Musings on the Launch of Book Two
I thought bringing out book two of my Samuel Craddock series couldn’t be as exciting as my first book, but I was wrong. It’s better, because I’m more clearheaded. When my first book came out last July, I felt like I was walking over a river that had just iced over. Was I on thin ice? Would I fall through and be swept away by the tricky combination of launch parties and bookstore readings and promotion on social media? Could I behave in ways Miss Manners would approve of?
As it turned out, the debut experience was awesome and exhausting—so much so that I barely remember it. People tell me that the launch party I had for old friends familiar with my long road to publication was wonderful, but I was too out of it to notice. No, I didn’t have too much to drink—I was drunk on delight.
With the launch of the second book in the series, The Last Death of Jack Harbin, today, January 7, I’m excited, but I’m also more aware of what it means to launch a book. Here are a few lessons I learned:
1) Launching a book isn’t an event--it’s an ongoing process. I had some hazy idea that all activity prior to the book launch was preamble, and that after that day everything would settle back to normal. Not true. There were wonderful pre-launch surprises—enthusiastic reviews; heartfelt support and promotion from fellow-writers; amazing support from friends and family—that were as thrilling as “the launch.” More importantly, the “launch” kept going for months afterwards. This time around I’m stretching my readings over several weeks rather than feeling desperate to do them all at once.
2) There really is an audience out there. I knew that writers got emails of appreciation from strangers, but somehow I didn’t think it would actually happen to me. I figured that my friends would buy my book, but once the launch was over few copies would be sold and the book would sink into oblivion. Surprise! I still get notes every week from people who just bought the book, or whose book club just chose it for their next read.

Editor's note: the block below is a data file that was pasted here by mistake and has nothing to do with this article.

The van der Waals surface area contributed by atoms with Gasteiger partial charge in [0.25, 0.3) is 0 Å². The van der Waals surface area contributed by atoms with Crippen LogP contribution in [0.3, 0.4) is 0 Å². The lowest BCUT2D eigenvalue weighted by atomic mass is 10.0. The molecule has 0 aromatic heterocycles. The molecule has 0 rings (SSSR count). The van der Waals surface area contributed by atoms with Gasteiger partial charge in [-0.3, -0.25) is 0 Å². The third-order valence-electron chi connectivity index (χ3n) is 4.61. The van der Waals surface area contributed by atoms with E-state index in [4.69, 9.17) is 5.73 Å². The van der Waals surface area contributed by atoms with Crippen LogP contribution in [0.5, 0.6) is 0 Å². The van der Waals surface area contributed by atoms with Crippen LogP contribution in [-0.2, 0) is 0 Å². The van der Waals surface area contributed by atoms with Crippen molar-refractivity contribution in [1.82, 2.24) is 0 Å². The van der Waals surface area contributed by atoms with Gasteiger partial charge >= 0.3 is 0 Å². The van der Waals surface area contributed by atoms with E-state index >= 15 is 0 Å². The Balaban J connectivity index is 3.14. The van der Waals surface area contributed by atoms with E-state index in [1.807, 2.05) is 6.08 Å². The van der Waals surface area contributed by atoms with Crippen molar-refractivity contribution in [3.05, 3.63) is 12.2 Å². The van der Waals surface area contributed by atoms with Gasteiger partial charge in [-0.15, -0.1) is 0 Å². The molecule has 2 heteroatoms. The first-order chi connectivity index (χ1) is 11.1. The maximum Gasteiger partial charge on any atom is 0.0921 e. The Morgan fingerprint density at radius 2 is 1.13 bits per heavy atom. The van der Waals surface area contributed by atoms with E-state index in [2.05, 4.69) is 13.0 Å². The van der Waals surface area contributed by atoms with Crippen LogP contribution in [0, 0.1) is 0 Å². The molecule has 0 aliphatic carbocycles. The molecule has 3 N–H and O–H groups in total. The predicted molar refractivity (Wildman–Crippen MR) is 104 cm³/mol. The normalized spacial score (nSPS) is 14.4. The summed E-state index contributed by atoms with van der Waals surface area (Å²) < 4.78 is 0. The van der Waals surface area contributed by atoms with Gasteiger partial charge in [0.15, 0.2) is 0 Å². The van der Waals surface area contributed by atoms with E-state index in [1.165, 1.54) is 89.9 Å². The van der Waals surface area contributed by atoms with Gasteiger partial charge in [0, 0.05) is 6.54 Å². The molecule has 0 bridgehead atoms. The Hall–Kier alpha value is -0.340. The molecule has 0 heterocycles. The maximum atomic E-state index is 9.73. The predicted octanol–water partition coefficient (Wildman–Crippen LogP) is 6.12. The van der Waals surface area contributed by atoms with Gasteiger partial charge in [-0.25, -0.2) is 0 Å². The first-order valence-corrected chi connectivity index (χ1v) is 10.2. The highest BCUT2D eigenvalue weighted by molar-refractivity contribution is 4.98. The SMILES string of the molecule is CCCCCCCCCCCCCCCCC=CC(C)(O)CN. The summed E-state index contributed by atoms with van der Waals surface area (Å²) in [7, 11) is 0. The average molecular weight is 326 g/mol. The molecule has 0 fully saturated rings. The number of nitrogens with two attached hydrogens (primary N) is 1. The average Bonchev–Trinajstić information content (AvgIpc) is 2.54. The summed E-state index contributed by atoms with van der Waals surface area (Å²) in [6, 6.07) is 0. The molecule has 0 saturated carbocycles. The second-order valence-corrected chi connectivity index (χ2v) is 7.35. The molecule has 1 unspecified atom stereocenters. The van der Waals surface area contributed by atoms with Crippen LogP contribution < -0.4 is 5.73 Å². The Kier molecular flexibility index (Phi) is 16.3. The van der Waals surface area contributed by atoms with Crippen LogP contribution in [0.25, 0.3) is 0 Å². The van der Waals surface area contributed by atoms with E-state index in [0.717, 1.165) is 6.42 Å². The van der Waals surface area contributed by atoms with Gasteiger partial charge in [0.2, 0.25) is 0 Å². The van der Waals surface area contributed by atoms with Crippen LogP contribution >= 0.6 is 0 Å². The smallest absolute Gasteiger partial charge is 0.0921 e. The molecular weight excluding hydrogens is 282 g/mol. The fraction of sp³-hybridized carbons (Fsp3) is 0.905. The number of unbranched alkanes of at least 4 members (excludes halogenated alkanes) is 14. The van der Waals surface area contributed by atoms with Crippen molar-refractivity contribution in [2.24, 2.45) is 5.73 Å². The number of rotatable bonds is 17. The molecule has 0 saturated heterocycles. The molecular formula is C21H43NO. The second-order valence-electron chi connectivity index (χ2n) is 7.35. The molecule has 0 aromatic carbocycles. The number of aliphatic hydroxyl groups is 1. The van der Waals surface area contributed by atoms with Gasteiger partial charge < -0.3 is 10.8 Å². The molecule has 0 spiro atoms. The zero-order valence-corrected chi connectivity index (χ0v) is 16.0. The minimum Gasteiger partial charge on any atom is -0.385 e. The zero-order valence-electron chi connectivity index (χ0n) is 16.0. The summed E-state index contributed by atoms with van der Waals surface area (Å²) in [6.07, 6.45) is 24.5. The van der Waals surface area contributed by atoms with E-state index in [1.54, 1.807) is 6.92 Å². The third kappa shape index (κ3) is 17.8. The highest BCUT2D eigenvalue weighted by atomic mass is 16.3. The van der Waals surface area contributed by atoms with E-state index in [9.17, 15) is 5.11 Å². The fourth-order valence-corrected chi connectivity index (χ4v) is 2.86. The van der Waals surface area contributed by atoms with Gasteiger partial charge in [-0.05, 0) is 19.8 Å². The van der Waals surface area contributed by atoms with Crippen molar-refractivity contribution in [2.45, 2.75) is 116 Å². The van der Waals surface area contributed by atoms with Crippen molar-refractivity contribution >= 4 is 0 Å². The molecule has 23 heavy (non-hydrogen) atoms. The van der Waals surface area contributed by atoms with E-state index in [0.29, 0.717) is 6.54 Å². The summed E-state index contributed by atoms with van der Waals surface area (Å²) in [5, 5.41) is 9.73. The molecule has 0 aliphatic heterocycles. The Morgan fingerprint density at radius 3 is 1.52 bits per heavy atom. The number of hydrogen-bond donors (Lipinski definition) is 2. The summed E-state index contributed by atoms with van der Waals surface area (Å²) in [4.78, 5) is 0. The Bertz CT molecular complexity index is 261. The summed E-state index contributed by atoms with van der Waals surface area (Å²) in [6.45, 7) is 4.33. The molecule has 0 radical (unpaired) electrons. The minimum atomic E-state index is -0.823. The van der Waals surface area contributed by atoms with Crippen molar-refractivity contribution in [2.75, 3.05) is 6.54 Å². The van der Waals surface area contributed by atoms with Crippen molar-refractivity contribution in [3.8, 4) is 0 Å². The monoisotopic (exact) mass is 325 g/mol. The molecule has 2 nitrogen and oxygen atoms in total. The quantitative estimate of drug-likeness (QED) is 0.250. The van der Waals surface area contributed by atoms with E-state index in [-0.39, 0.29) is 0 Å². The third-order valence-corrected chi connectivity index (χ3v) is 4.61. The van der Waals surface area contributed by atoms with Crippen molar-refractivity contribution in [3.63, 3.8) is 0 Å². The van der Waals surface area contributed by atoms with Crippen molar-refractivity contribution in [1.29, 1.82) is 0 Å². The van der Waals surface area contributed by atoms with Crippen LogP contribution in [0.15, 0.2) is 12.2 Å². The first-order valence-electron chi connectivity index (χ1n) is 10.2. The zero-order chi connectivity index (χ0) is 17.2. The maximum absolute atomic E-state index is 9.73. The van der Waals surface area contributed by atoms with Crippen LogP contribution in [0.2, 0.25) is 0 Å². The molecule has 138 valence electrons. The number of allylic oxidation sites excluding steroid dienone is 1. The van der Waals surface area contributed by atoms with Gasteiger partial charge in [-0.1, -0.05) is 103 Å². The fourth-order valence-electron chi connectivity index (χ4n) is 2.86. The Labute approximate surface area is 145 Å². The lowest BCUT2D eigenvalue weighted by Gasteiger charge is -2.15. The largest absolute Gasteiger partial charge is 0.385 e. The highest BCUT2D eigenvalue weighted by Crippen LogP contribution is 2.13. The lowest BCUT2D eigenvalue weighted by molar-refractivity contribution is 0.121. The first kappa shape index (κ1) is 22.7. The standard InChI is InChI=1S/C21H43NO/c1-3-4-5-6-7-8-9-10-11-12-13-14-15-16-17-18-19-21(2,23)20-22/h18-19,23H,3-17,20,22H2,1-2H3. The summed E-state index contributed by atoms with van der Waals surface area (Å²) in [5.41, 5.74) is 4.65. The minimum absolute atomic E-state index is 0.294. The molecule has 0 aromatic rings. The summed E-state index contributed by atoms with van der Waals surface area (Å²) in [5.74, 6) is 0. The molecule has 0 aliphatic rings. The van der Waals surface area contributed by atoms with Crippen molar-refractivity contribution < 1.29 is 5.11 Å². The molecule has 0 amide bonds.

3) I lucked out. My publisher, Seventh Street Books, has done far more in the way of support—editing, cover design, promotion, and sales—than many publishers I hear about. That doesn’t mean I can sit back and let someone else do the work of selling my books, but it means that I actually have people in my corner!
4) I can’t do as I please anymore. Oops. That’s a big one. This is not exactly a complaint—it’s more like an adjustment. I spent years writing books that came very close to publication—but never made it. What that meant was that I could follow whatever writing whim struck me. Now I have not only contractual obligations, but also obligations to my readers. And that last part is big.
“My readers.” What a great phrase. Probably the most exciting part about launching book two is that I have something to offer my readers. I hope they love it.
Bio: Terry Shames is the best-selling author of A Killing at Cotton Hill and The Last Death of Jack Harbin, Seventh Street Books. Her books are set in small-town Texas and feature ex-chief of police Samuel Craddock. Terry lives in Berkeley, CA with her husband and two rowdy terriers. She is Vice President of Norcal Sisters in Crime and on the board of MWA Norcal. For more information, please visit her website: www.Terryshames.com.